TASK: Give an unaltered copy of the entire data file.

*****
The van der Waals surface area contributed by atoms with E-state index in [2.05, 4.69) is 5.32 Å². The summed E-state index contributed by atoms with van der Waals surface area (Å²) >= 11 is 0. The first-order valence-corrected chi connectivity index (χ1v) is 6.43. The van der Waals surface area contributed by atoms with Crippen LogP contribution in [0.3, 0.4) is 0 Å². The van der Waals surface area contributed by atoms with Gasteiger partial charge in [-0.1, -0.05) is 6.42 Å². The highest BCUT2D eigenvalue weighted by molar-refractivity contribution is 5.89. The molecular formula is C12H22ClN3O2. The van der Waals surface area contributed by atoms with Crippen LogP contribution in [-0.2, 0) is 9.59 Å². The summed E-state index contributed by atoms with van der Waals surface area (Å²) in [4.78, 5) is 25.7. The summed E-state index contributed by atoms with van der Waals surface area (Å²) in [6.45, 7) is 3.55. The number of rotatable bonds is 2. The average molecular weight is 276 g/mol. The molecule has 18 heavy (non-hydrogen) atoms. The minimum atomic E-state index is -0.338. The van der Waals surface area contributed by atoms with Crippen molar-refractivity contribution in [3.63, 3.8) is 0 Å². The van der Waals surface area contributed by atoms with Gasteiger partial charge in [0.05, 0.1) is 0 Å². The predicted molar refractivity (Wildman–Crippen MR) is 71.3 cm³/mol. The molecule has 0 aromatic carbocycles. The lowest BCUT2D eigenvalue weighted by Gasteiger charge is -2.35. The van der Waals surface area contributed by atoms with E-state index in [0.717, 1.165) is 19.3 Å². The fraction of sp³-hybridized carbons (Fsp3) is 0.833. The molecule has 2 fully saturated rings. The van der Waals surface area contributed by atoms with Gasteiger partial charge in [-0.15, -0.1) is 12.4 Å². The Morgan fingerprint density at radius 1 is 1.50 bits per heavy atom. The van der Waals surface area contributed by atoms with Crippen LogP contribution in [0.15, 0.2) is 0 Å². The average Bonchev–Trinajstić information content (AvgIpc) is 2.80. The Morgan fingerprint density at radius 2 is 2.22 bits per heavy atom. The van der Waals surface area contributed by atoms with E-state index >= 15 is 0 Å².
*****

The van der Waals surface area contributed by atoms with E-state index in [2.05, 4.69) is 5.32 Å². The summed E-state index contributed by atoms with van der Waals surface area (Å²) >= 11 is 0. The first-order valence-corrected chi connectivity index (χ1v) is 6.43. The van der Waals surface area contributed by atoms with Crippen LogP contribution in [0.3, 0.4) is 0 Å². The van der Waals surface area contributed by atoms with Gasteiger partial charge in [-0.1, -0.05) is 6.42 Å². The highest BCUT2D eigenvalue weighted by molar-refractivity contribution is 5.89. The molecular formula is C12H22ClN3O2. The van der Waals surface area contributed by atoms with Crippen LogP contribution in [-0.2, 0) is 9.59 Å². The summed E-state index contributed by atoms with van der Waals surface area (Å²) in [4.78, 5) is 25.7. The summed E-state index contributed by atoms with van der Waals surface area (Å²) in [6.45, 7) is 3.55. The number of rotatable bonds is 2. The average molecular weight is 276 g/mol. The molecule has 18 heavy (non-hydrogen) atoms. The minimum atomic E-state index is -0.338. The van der Waals surface area contributed by atoms with Crippen molar-refractivity contribution in [3.63, 3.8) is 0 Å². The van der Waals surface area contributed by atoms with Gasteiger partial charge in [0.05, 0.1) is 0 Å². The predicted molar refractivity (Wildman–Crippen MR) is 71.3 cm³/mol. The molecule has 0 aromatic carbocycles. The lowest BCUT2D eigenvalue weighted by Gasteiger charge is -2.35. The van der Waals surface area contributed by atoms with E-state index in [0.717, 1.165) is 19.3 Å². The fraction of sp³-hybridized carbons (Fsp3) is 0.833. The molecule has 2 fully saturated rings. The van der Waals surface area contributed by atoms with Gasteiger partial charge in [-0.15, -0.1) is 12.4 Å². The Morgan fingerprint density at radius 1 is 1.50 bits per heavy atom. The van der Waals surface area contributed by atoms with Crippen LogP contribution in [0.15, 0.2) is 0 Å². The average Bonchev–Trinajstić information content (AvgIpc) is 2.80. The Morgan fingerprint density at radius 2 is 2.22 bits per heavy atom. The van der Waals surface area contributed by atoms with E-state index >= 15 is 0 Å².